There are two species of Platy, Xiphophorus maculatus, and Xiphophorus variatus. Platys are closely related to Swordtails and Xiphophorus helleri, and Xiphophorus maculatus will freely interbreed with Swordtails. The interfertility of Xiphophorus variatus with the others two species may be less, but hybrids can occur. The Platies and Swordtails we buy are often not of pure species.
All three species come from Central America. Xiphophorus variatus, commonly called the Variatus Platy, appears to be able withstand slightly colder conditions than the other two species, and may be more suitable for an unheated tank in a reasonably warm house than the other species, but all are basically tropical fish. Platies tend to be shorter but thicker than Swordtails.
The platy is a tropical fish and I recommend a temperature of 24 degrees C (75 degrees F). They prefer harder water with some salt in it although they are quite adaptable. The platy appears to be better able to survive higher Nitrite (NO2) levels than most fish, but these should normally be avoided for all fish.
The Platy is an omnivore and will eat some algae as well as live food including Mosquito larvae (wrigglers) and Daphnia. They do well on all normal fish foods.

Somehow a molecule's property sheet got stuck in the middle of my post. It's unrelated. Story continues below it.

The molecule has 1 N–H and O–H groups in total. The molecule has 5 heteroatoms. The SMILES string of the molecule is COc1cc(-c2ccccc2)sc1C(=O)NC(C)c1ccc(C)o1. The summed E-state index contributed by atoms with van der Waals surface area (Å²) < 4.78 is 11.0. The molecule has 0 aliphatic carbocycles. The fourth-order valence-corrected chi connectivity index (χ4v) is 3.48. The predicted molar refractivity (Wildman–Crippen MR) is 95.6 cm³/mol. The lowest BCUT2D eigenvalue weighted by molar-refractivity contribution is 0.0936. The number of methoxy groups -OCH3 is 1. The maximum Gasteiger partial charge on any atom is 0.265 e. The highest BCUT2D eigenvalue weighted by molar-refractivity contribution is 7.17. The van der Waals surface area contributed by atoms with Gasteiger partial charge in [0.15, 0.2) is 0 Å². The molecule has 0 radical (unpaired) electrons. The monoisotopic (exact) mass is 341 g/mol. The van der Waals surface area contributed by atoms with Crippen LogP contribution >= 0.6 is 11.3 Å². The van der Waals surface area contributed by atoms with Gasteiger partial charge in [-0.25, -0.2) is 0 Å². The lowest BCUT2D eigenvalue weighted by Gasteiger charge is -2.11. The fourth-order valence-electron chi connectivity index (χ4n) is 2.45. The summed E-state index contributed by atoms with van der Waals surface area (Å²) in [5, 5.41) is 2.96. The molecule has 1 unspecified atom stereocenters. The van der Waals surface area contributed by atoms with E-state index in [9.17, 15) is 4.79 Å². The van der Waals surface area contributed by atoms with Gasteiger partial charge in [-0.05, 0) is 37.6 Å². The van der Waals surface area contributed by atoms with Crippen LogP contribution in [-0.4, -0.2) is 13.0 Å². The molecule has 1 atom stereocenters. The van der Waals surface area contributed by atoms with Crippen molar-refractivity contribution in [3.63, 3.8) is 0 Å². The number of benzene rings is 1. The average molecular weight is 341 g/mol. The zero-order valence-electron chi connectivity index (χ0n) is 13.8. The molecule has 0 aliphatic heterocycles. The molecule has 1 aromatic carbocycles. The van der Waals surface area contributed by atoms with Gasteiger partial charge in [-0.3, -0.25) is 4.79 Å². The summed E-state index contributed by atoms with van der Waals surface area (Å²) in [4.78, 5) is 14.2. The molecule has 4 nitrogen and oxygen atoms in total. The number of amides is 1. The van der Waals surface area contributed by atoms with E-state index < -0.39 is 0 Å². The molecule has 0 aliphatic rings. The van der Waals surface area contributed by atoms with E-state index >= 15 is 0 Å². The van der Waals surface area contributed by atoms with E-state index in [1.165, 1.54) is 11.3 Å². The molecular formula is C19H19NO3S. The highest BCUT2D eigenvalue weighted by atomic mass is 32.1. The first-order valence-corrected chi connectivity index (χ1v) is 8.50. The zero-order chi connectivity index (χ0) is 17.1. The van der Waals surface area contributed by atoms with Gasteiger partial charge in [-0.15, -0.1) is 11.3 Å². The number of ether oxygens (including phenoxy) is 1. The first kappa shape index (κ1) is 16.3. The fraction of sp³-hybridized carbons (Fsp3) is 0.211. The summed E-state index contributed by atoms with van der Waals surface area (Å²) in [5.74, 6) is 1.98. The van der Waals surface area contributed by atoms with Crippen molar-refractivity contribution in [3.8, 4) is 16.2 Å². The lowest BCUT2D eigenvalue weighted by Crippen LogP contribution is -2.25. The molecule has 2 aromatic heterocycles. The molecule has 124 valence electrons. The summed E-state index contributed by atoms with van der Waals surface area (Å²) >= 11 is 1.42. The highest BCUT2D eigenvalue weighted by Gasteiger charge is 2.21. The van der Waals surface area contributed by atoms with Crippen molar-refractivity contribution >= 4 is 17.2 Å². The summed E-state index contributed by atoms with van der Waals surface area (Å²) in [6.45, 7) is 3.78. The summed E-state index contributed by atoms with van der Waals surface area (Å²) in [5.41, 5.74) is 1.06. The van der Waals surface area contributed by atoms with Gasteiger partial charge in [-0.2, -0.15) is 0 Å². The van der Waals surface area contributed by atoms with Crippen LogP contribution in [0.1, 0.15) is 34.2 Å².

The Platy is a peaceful fish and is a good fish for a community tank of small peaceful fish. The Platy lacks the long fins of the Guppy and is a faster swimmer, so its companions can include some of the slightly aggressive fish that you would not put with Guppies. You need to avoid any large, aggressive or predatory fish.
Suitable companions include Rummy Nose Tetras, Harlequin Rasboras, Guppies, Endlers Guppies, Neon Tetras, Peppered Catfish, White Cloud Mountain Minnows and Zebra Danios. Most of these fish will eat baby Platies.
Never release your pet fish or put them in the position of being accidentally released. The Platy has the potential to seriously damage fragile ecosystems.